Wednesday, November 26, 2008

German Chancellor Angela Merkel Blasts Use of "Cheap Money" for Economic Management

Although German chancellor Angela Merkel and the German government has implemented a fiscal stimulus plan, it was an extremely modest €12bn over the next two years. While that was probably a mistake, at least Merkel understands that creating money from thin air won't do a thing to take care of the problem they're in.

Merkel and the German government have been coming under increased pressure to contribute to a huge stimulus in relationship to the European Union; now standing at €200 billion. That would be about 1.2 percent of GDP of the 27 member states.

Talking about the contribution of the drop in value of the U.S. dollar to the current global economic crisis, Merkel stated to the German parliament:

“Excessively cheap money in the US was a driver of today’s crisis. I am deeply concerned about whether we are now reinforcing this trend through measures being adopted in the US and elsewhere and whether we could find ourselves in five years facing the exact same crisis.”

Some analysts assert the action wouldn't do much to change the economic crisis anytime soon. They're of course right, as is Merkel.

History has proven that the utter stupidity of the New Deal did more to create the Great Depression in the U.S. than anything else. Printing money, devaluing currency, and generating inflation is never an answer to an economic crisis.

The best thing to do is let it play out and allow the market correct itself. That cleans out the bad businesses and leadership, and makes the free market much stronger.

Throwing money at poorly run companies does nothing but reinforce poor management and keeps the real problems from being solved. Government interference in what would have been a short period of economic struggle created the infamous Great Depression in the U.S. We don't need to do the same and create a worldwide one.

Ron Paul in Houston Calling to "End The Fed" - Part Four

Ron Paul in Houston Calling to "End The Fed" - Part Three

Ron Paul in Houston Calling to "End The Fed" - Part Two

Ron Paul in Houston Calling to "End The Fed" - Part One

Wednesday, November 19, 2008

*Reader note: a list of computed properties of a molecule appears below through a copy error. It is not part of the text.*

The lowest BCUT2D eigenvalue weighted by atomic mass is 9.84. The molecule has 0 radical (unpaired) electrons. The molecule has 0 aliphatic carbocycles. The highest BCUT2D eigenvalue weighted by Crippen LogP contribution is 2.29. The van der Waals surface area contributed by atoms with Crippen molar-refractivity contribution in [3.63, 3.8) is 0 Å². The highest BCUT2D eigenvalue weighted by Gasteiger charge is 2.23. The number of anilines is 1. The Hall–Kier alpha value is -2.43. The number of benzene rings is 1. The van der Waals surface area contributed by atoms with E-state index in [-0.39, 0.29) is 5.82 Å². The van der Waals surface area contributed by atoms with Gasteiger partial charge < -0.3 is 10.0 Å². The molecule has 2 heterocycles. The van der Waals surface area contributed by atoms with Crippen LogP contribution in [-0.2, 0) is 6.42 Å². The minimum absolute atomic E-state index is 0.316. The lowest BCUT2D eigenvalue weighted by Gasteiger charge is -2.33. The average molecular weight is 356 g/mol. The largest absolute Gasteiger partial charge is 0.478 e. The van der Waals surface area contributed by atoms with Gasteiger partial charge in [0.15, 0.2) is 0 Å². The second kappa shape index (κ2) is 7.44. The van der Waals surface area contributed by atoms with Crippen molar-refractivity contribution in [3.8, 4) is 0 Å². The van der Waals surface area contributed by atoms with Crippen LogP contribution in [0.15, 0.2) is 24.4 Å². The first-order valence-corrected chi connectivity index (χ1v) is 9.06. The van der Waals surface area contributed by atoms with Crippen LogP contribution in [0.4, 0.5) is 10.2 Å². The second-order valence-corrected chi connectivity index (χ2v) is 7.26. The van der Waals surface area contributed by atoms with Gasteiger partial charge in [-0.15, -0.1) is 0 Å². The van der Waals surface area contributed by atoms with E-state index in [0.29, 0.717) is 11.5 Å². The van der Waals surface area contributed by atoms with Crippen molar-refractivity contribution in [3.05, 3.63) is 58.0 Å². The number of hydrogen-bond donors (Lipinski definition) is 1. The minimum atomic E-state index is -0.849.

Ron Paul on How to Solve Monetary Problem

Says fiat-dollar system is over: it has failed

Some of the issues talked about:

Need to get to bottom of problem, not offer bandaids

Central bankers can do what they want - no checks-and-balances since 1971

New international reserve currency being discussed

Central bankers selling gold to make it look like U.S. dollar is stronger than it really is.

Yearly deficit should be a major concern

Commodity standard would balance system - restrain problem

Central banking is problem

Need new monetary system

Sound Money is the Answer

Jim Rogers TV: Talks Future of U.S. Dollar

Tuesday, November 18, 2008

The U.S. Dollar is Dying Says Ron Paul

Ron Paul on the failure of policies that are contributing to the death of the U.S. dollar

Saturday, November 15, 2008

U.S. Dollar Reserve Standard about to Collapse Says Ron Paul

Ron Paul: Governments need to stay out of the way and let the markets correct themselves.

Friday, November 14, 2008

Dollar Should be in for a Rough Ride Going Forward

Now the the Chinese have decided to focus on their own infrastructure with the approximate $585 billion stimulus plan, they'll start cutting back on buying U.S. treasuries.

Acquisition of U.S. treasuries worked in China's favor, as it provided money to U.S. consumers who would then buy Chinese products manufactured in the country.

This has worked as the Federal Reserve has been able to keep interest rates low because of the over $1 trillion China has invested in U.S. government securities, which helped prop up the dollar; even though it has struggled until recently.

Consumers were then able to use cheap money to acquire a huge amount of consumer goods; at least until the mortgage bubble broke, and the weakness of those buying habits exposed themselves.

So we're going to see much less Chinese money going to U.S. securities; continued forced liquidation of funds to get access to more cash; printing more money to pay off misguided stimulus plan; and credit continue to be hard to get.